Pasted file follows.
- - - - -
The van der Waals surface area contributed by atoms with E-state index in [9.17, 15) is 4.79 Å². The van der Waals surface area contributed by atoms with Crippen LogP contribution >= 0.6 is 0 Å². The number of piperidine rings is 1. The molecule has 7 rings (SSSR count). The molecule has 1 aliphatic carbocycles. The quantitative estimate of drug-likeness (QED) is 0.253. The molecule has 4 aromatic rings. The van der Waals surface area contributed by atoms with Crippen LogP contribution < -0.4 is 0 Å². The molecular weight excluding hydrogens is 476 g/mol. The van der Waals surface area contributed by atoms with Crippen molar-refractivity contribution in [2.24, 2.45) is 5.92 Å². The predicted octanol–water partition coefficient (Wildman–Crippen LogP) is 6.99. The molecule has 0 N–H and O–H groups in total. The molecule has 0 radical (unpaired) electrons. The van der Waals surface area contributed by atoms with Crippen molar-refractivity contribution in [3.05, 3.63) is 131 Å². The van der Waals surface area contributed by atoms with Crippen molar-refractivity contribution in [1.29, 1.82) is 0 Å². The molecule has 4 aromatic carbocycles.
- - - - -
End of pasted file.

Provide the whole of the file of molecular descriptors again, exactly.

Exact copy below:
The van der Waals surface area contributed by atoms with E-state index in [9.17, 15) is 4.79 Å². The van der Waals surface area contributed by atoms with Crippen LogP contribution >= 0.6 is 0 Å². The number of piperidine rings is 1. The molecule has 7 rings (SSSR count). The molecule has 1 aliphatic carbocycles. The quantitative estimate of drug-likeness (QED) is 0.253. The molecule has 4 aromatic rings. The van der Waals surface area contributed by atoms with Crippen LogP contribution < -0.4 is 0 Å². The molecular weight excluding hydrogens is 476 g/mol. The van der Waals surface area contributed by atoms with Crippen molar-refractivity contribution in [2.24, 2.45) is 5.92 Å². The predicted octanol–water partition coefficient (Wildman–Crippen LogP) is 6.99. The molecule has 0 N–H and O–H groups in total. The molecule has 0 radical (unpaired) electrons. The van der Waals surface area contributed by atoms with Crippen molar-refractivity contribution in [3.05, 3.63) is 131 Å². The van der Waals surface area contributed by atoms with Crippen molar-refractivity contribution in [1.29, 1.82) is 0 Å². The molecule has 4 aromatic carbocycles.